Rambo is told to do nothing more than take pictures of the prison camp, he is not to engage the enemy under any circumstances. If there are prisoners in the camp, a Delta Force assault team led by Trautman will be sent in to rescue them. Rambo will be extracted in 36 hours. But the mission gets off to such a poor start that Murdock figures Rambo is dead and wants to pack up and leave right then. Trautman has to argue to get him to stick to the plan. Things really go off the rails when Rambo finds American POWs at the camp, and even takes one to the extraction point with him. When the extraction team spots the prisoner and reports back to Murdock, the panicked government man orders them to abort the mission and leave Rambo and the POW stranded out there.

The whole mission was just an act. Murdock and his higher-ups thought the prison camp was empty, and it was empty a week earlier. The mission was supposed to be the last word on the question of whether or not POWs were still being held in Vietnam. Even if he had only taken pictures, Murdock might have been able to work with it. The pictures could have been lost. But Rambo had a person with him, and the discovery of POWs with proof like that would cause too much trouble.

Rambo is ditched in Vietnam at right about the halfway point of the movie, clearing the way for the second half to be packed with action and heroic moments. He is captured again. Tortured again. And he escapes again, becoming a one-man army against the Vietnamese soldiers based in the area of the camp - the standout being George Kee Cheung as Lieutenant Tay - and their Soviet benefactors, represented by Steven Berkoff as Lieutenant Colonel Podovsky and Voyo Goric as Sergeant Yushin.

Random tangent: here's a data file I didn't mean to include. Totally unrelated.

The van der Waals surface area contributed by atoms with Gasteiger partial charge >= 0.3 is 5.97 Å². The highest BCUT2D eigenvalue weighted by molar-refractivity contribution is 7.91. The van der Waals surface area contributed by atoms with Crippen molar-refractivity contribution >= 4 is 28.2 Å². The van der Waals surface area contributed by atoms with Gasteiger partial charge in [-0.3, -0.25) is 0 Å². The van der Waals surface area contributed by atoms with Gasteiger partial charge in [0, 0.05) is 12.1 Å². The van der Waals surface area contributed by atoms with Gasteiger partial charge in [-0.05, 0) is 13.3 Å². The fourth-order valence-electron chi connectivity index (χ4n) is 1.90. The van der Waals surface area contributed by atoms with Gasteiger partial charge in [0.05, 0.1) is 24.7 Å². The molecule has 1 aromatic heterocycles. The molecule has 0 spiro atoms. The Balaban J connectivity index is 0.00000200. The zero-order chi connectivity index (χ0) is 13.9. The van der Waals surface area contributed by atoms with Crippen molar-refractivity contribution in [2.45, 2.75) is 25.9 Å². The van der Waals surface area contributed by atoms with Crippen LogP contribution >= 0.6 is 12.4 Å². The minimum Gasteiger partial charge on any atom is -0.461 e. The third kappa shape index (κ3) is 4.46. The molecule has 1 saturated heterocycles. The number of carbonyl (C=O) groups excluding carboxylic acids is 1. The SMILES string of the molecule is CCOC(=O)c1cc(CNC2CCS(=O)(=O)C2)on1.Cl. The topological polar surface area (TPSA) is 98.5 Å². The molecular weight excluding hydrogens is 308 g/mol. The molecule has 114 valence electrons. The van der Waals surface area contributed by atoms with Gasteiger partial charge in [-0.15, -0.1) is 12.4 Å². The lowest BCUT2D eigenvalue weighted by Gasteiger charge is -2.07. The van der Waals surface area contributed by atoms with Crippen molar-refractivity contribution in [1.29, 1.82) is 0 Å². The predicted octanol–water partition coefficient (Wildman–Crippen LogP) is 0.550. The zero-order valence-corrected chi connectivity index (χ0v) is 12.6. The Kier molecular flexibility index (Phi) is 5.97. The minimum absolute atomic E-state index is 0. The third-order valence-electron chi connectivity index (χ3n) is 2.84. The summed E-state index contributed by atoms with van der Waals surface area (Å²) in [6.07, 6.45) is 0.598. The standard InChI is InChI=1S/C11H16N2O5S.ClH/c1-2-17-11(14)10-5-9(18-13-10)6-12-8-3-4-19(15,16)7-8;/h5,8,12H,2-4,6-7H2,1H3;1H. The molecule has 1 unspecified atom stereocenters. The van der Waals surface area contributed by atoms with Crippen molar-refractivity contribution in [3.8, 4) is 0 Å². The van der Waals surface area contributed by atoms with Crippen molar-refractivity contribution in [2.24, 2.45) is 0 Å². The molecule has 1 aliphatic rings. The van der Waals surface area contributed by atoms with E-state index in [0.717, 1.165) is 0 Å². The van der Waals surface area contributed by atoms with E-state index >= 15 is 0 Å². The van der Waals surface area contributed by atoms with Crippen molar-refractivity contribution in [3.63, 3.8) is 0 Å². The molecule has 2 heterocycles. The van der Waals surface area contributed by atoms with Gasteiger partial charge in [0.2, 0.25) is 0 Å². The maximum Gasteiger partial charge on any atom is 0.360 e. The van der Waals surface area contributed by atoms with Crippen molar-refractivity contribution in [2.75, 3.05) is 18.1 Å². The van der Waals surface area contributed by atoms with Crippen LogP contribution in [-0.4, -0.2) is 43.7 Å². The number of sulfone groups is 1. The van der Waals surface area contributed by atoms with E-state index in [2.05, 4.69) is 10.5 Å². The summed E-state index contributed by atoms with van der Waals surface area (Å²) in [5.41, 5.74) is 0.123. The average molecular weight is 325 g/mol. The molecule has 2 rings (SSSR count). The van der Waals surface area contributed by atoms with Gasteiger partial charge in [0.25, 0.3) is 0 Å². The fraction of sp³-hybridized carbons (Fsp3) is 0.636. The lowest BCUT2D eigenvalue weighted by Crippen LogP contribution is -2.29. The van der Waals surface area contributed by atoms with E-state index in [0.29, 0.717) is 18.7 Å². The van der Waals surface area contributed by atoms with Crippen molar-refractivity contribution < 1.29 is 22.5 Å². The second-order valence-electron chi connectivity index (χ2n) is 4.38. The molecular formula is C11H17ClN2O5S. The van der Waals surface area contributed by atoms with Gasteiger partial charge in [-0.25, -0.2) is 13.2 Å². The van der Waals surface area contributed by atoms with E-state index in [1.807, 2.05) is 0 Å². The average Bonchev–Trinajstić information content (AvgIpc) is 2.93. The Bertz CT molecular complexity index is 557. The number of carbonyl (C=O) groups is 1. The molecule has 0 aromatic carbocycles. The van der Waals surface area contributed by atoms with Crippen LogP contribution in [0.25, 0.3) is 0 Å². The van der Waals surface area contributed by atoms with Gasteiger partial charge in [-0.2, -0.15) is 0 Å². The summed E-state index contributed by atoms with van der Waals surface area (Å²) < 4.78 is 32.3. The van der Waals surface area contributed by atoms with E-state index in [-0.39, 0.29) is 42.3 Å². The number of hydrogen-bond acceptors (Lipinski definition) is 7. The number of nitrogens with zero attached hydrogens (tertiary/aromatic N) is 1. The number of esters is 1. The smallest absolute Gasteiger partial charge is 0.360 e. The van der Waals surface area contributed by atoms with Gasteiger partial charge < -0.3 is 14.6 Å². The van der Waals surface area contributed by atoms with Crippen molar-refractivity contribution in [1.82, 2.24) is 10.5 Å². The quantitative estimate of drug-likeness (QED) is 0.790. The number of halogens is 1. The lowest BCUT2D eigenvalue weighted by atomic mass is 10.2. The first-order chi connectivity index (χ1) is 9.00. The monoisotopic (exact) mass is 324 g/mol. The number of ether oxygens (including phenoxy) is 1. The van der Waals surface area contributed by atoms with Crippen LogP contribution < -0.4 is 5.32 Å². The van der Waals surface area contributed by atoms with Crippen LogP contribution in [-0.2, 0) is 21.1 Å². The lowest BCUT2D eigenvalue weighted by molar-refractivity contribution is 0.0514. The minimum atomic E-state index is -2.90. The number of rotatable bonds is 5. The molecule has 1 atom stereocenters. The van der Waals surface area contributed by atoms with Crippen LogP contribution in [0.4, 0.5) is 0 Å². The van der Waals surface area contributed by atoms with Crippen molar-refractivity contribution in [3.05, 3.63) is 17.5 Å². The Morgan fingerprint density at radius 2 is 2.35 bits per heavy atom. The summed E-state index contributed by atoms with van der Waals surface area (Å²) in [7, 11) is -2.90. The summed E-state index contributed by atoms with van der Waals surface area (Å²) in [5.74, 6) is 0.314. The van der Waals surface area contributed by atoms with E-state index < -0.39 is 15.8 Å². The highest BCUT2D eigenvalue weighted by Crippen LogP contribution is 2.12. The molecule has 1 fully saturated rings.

In the midst of this, Rambo does have an ally, Julia Nickson as his ground contact Co Bao, who works for an intelligence agency. Rambo and Co make a personal connection very quickly, then she's impressed by his heroism and she even manages to save him at one point. Rambo told Co that he was sent on this mission because he's expendable (long before Stallone made The Expendables), and once she understands what that word means she assures him that he's not. Rambo and Co decide that they're going to return to the United States together. They kiss. And about 30 seconds later, Co is killed. More tragedy to drive Rambo forward in his neverending war. Rambo and Co barely have any downtime to stir up this relationship, but somehow it works just well enough and Nickson is endearing as Co.

One of my favorite moments in First Blood is when Rambo threatens douchebag Sheriff Teasle, "Don't push it, or I'll give you a war you won't believe." One of my favorite moments in First Blood Part II also involves Rambo threatening a douchebag. This time it's Murdock, who he gets a chance to speak to when Podovsky has him radio back to headquarters. Podovsky wants him to warn the Americans not to send anyone else into the country or they'll meet the same fate Rambo has. Instead, Rambo takes the opportunity to give his own warning. When Murdock gives the empty promise that they're going to "come to pick you up", Rambo responds - tightening his grip on the base of the microphone while lightning flashes and thunder rumbles - "Murdock, I'm comin' to get you."

And from that moment on we get about 30 minutes straight of action, with only a few brief seconds taken to breathe here and there. There's gunfire, explosions, knifings. Rambo hunts humans with a bow and arrow, sometimes using arrows with explosive tips. He uses some of the survivalist skills he displayed in First Blood to take enemy soldiers by surprise in the jungle, in one instance even completely coating himself in mud to blend into his surroundings. There are helicopter chases and battles. Rockets are launched. When Murdock is looking over Rambo's file, it's stated that Rambo had 59 confirmed kills while serving in the Vietnam War. By the time the end credits start rolling on this film, Rambo has killed around 75 people just within 48 hours or so.

First Blood was one of the best action movies ever made, and this sequel is right up there with it. While I prefer the story, style, and emotional content of the previous film, First Blood Part II really delivers the action and excitement. Like its predecessor, this is a movie I have been watching ever since I was a little kid, I have fond memories of sitting through it over the years, and I'll never get tired of revisiting it.